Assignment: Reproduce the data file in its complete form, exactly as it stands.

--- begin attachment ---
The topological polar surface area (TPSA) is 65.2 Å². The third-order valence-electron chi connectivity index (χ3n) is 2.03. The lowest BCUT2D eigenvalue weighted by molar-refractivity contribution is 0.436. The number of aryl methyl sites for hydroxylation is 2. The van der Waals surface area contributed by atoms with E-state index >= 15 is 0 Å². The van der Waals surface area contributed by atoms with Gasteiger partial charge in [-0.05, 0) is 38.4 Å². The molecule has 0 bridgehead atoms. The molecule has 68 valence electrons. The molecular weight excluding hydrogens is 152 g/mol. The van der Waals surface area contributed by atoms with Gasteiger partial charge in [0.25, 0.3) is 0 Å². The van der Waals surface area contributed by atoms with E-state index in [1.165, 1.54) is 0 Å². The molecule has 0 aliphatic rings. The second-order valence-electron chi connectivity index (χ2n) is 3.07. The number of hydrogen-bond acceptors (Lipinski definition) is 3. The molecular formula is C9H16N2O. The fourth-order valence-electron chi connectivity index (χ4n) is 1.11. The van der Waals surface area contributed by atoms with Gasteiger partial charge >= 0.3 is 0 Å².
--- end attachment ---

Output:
The topological polar surface area (TPSA) is 65.2 Å². The third-order valence-electron chi connectivity index (χ3n) is 2.03. The lowest BCUT2D eigenvalue weighted by molar-refractivity contribution is 0.436. The number of aryl methyl sites for hydroxylation is 2. The van der Waals surface area contributed by atoms with E-state index >= 15 is 0 Å². The van der Waals surface area contributed by atoms with Gasteiger partial charge in [-0.05, 0) is 38.4 Å². The molecule has 0 bridgehead atoms. The molecule has 68 valence electrons. The molecular weight excluding hydrogens is 152 g/mol. The van der Waals surface area contributed by atoms with Gasteiger partial charge in [0.25, 0.3) is 0 Å². The van der Waals surface area contributed by atoms with E-state index in [1.165, 1.54) is 0 Å². The molecule has 0 aliphatic rings. The second-order valence-electron chi connectivity index (χ2n) is 3.07. The number of hydrogen-bond acceptors (Lipinski definition) is 3. The molecular formula is C9H16N2O. The fourth-order valence-electron chi connectivity index (χ4n) is 1.11. The van der Waals surface area contributed by atoms with Gasteiger partial charge >= 0.3 is 0 Å².